About this project
The West End Job website has been created by the Westminster Community Reminiscence and Archive Group (WCRAG) following a £72,400 grant from the Heritage Fund.
Our aim as a group is to engage people of all ages in Westminster’s history. The Cato Street Conspiracy bicentenary is an ideal opportunity to fulfil this remit.
About the Conspirators
The Cato Street Conspirators were arrested on February 23rd and were executed at Newgate on 1May 1820. This was for their part in the ‘West End Job,’ an attempt to assassinate the British Prime Minister, Lord Liverpool, and his cabinet. Using the unequalled archives of our partners Westminster Archives, The British Library and both National and Parliamentary Archives, we aim to mark this significant bicentenary that highlights the battle for democracy in the early 19th century.
Project activities to date
We have already completed a number of activities that we had planned before lockdown. We were very fortunate that we were able to work with the Harrowby and District Local Residents Association to mark the bicentenary of the discovery of the plot with a street festival in Cato Street on Sunday 23rd February. This involved working with the Westminster Guides organisation to organise Cato Street themed walks on the day. On the following week we were able to follow this up by taking schools to the site. In the last week before lockdown pupils visited the Household Cavalry Museum to hear the story of Household Cavalry conspirators, John Harrison and Robert Adams. Involvement in this work allowed young people create an exhibition on the Household Cavalry conspirators for this site and for later public display at the Household Cavalry Museum.
For Black History Month in 2020 we worked with Y6 pupils at Oratory Primary School, Chelsea, to create an exhibition on Jamaican conspirator William Davidson. Artist Kate Morton created a series of pictures, which allowed Y6 pupils to contribute content. As part of the link to our education programme we were able to create a story book written by Westminster Archives Education Officer Peter Daniel supported by WCRAG volunteers Amber Hederer and Becca Simons. This story book is featured on the home page of this website. The story formed the script for actor Michael Lyall to be filmed performing as William Davidson. This film in six parts can be found on our resources section.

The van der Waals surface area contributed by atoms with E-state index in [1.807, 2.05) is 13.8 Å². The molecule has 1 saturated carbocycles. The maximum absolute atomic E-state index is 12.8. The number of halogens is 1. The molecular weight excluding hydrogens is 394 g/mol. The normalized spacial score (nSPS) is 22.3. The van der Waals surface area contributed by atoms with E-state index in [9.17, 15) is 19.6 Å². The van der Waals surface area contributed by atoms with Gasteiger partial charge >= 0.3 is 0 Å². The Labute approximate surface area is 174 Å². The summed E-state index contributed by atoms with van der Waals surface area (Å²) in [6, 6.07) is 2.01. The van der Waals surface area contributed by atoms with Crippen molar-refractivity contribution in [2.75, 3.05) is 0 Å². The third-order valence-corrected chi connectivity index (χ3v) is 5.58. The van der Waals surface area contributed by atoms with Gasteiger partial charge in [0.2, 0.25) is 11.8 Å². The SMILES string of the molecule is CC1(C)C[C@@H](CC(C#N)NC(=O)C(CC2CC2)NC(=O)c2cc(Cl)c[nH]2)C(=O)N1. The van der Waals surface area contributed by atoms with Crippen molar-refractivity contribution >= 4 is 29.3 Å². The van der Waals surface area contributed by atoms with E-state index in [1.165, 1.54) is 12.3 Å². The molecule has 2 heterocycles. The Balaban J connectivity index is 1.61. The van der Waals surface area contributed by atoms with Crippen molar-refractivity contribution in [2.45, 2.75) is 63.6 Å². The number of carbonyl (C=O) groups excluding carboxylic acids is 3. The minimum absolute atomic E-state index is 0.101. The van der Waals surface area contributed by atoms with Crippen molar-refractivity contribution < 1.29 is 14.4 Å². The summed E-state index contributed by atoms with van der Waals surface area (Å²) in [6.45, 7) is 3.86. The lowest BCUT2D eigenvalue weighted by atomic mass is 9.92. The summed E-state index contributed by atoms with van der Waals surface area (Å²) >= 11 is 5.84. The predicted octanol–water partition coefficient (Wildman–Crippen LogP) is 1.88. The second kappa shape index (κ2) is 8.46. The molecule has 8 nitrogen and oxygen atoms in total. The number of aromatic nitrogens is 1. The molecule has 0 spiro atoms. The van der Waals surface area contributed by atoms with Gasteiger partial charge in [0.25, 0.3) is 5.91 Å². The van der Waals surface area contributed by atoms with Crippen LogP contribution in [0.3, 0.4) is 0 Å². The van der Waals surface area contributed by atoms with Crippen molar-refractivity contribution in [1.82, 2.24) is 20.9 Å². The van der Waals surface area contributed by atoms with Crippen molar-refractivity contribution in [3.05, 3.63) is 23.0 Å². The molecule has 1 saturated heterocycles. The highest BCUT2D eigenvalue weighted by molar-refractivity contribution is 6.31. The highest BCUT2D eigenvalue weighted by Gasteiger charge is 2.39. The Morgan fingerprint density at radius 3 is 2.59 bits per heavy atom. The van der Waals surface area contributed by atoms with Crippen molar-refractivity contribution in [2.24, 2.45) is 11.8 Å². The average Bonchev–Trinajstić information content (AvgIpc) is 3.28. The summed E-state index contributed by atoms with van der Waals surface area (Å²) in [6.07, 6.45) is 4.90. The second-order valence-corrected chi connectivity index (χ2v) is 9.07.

The William Davidson and the West End Job exhibition will be on display at Westminster Archives from February to September 2021. Thanks to Loy Phillips, Secretary of Westminster BAME group, it will be central to a major celebration of the projects achievements at Kensington Central Library for Black history Month in October 2021.
One of the most exciting things we have achieved over the lockdown has been a collaboration with RH Viz, who use 3D VR technology to recreate lost building and landscapes. They were able to work with volunteers to use Westminster Archive’s collection to recreate the Cato Street hideout, Lord Harrowby’s home at 39, Grosvenor Square, and the Household Cavalry barracks at Horse Guards as they would have looked in 1820. Our ultimate aim is to allow the public to engage with the work undertaken by RH Viz using Occulus VR headsets. However, you can have a preview of the work on the resources section of this website.
Future plans for the project
As 2021 progresses, we plan to create a ‘West End Job’ documentary film and work with local teachers and The National Archives to create a KS2 education pack. A new group of pupils from our four schools will be working with Beautness animation to animate the story for this website.
From June to October we will be working with the MOD Theatre company and local schools to dramatise the story through a musical show and class assemblies. All things being well, this will complete our schools project after Black History Month in October, 2021.
If you would like to become a WCRAG virtual volunteer and help to create further content for this site please contact Peter Daniel on 07890380496 or email: email@example.com
Let’s put the West End job on the historical map of Westminster!